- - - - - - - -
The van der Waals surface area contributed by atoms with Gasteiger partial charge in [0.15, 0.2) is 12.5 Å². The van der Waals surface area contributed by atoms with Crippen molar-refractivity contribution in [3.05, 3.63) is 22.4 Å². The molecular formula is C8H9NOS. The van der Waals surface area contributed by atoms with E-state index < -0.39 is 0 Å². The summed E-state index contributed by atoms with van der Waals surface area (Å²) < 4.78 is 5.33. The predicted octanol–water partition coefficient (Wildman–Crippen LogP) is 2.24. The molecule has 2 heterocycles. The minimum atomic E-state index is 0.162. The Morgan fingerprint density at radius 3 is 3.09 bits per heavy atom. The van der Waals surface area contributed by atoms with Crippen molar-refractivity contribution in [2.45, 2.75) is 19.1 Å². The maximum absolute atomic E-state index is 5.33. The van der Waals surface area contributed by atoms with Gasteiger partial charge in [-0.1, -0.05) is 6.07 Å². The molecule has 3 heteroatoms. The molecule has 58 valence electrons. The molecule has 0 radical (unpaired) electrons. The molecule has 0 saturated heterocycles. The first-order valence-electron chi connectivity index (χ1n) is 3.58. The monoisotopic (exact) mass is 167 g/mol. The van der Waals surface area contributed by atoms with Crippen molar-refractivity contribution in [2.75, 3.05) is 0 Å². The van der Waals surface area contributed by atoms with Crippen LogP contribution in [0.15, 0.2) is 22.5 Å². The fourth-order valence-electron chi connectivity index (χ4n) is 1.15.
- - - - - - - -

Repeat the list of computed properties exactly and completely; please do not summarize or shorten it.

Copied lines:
The van der Waals surface area contributed by atoms with Gasteiger partial charge in [0.15, 0.2) is 12.5 Å². The van der Waals surface area contributed by atoms with Crippen molar-refractivity contribution in [3.05, 3.63) is 22.4 Å². The molecular formula is C8H9NOS. The van der Waals surface area contributed by atoms with E-state index < -0.39 is 0 Å². The summed E-state index contributed by atoms with van der Waals surface area (Å²) < 4.78 is 5.33. The predicted octanol–water partition coefficient (Wildman–Crippen LogP) is 2.24. The molecule has 2 heterocycles. The minimum atomic E-state index is 0.162. The Morgan fingerprint density at radius 3 is 3.09 bits per heavy atom. The van der Waals surface area contributed by atoms with Crippen molar-refractivity contribution in [2.45, 2.75) is 19.1 Å². The maximum absolute atomic E-state index is 5.33. The van der Waals surface area contributed by atoms with Gasteiger partial charge in [-0.1, -0.05) is 6.07 Å². The molecule has 3 heteroatoms. The molecule has 58 valence electrons. The molecule has 0 radical (unpaired) electrons. The molecule has 0 saturated heterocycles. The first-order valence-electron chi connectivity index (χ1n) is 3.58. The monoisotopic (exact) mass is 167 g/mol. The van der Waals surface area contributed by atoms with Crippen molar-refractivity contribution in [2.75, 3.05) is 0 Å². The van der Waals surface area contributed by atoms with Crippen LogP contribution in [0.15, 0.2) is 22.5 Å². The fourth-order valence-electron chi connectivity index (χ4n) is 1.15.